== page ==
A Rebel in Blue Jeans

I got my first pair of jeans when I was 26 years old. I just moved to the United States, and, after some examination of my wardrobe, my stepfather told my mother that I needed to go shopping. Understandably, my Lithuanian clothes did not fit well into an American lifestyle.

My first jeans were from Gap. I still remember that odd feeling of foreignness that those jeans stirred in me. I finally realized that I was indeed in a different country, in an unfamiliar reality.

Jeans were not a very common form of attire back home. In the Soviet Union they represented the cold war. The Soviet Union would neither produce them, nor sell them. Understandably, the Soviet Union used fashion (I, personally, would not call it that) as a tool of political propaganda. I had to wear a uniform, with ugly brown and black colors, to school for ten years.

Even in the Soviet Union, there were always people who could get you anything you wanted. However, because those certain things that people wanted were not “soviet,” they were traded in the black markets.

Blue jeans were a hot item in those underground bazaars. The price of jeans were about $40-$50 equivalent. If you are wondering how expensive this was, let me tell you that you would have to put down your monthly salary for a pair of jeans. What is more important, no one could guarantee the authenticity of the jeans you had acquired.

In post Soviet Union time, when we were hungry for everything western and forbidden, jeans represented not just a new life without a Berlin Wall but a status symbol. However, I was not into jeans, because I never understood their appeal. I did not care about a status symbol. You won’t believe it but I was not really into fashion and clothes, and shopping. I was busy trying to figure out how to survive in a new independent world.

Fast forward to 2012, and I own five pairs of jeans: two pairs of skinny jeans, two pairs of straight and one pair of bootcut. The price range varies from $70 to $300. None of them are from Gap anymore.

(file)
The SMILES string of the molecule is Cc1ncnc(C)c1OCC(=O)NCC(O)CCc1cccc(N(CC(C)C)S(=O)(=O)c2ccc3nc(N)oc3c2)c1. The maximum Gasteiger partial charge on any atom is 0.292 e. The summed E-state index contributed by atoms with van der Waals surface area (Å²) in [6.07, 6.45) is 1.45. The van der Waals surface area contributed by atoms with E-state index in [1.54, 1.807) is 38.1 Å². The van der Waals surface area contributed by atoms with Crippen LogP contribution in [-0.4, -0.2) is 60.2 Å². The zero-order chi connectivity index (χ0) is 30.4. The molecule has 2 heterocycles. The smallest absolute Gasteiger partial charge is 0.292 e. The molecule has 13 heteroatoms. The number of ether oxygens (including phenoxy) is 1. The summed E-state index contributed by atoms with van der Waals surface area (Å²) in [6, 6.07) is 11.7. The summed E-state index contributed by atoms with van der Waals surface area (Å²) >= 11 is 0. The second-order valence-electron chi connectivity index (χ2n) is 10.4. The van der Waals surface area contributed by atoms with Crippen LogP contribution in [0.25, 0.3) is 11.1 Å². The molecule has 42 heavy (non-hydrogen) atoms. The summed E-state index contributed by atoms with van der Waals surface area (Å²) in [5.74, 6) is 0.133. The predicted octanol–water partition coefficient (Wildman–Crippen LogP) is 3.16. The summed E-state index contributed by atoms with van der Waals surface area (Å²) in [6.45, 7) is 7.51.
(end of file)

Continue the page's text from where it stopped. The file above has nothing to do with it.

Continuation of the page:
I don’t really need so many pairs of jeans. I have two favorite pairs that I wear most of the time. Why do I own five pairs?

The problem lies in my relationship with the word “need.”  Since I came to the United States my needs somehow mixed with wants, and I lost the sight of what I really “need.” I need food to get me through the day. I need gas in my car to go to work. I do not need a sparkly black top, or a lacy blue dress. Or five pairs of jeans. I talk myself into “needing” things because it is so easy to do.

Looking back at my 26 year old self, I have to admit that those Gap jeans were not bad at all. They were cheap. They were comfortable. They looked good. I loved them. Even now, thinking about that pair of jeans, I feel somewhat nostalgic. What I miss the most is the simplicity I had in my life. Life was less about labels and things, and more about making it in America.


24 thoughts on “A Rebel in Blue Jeans”

  1. What an interesting story! I thought jeans were somewhat globally accepted, but it makes sense that they’re not.

  2. Wow I can’t believe that they were so expensive and that they were so desired. Some things are just taken for granted.

    1. You know, as far as I remember men mostly wear dressy pants. Women – dresses and skirts.

  3. I remember this time though not so extreme. I had jean and cords all the way through my teens. My regret at the moment is that the pair of jeans in which I landed in the UK won’t fit half of me (yep, these were the days when I looked like a teen boy rather than a young woman; and dressed accordingly).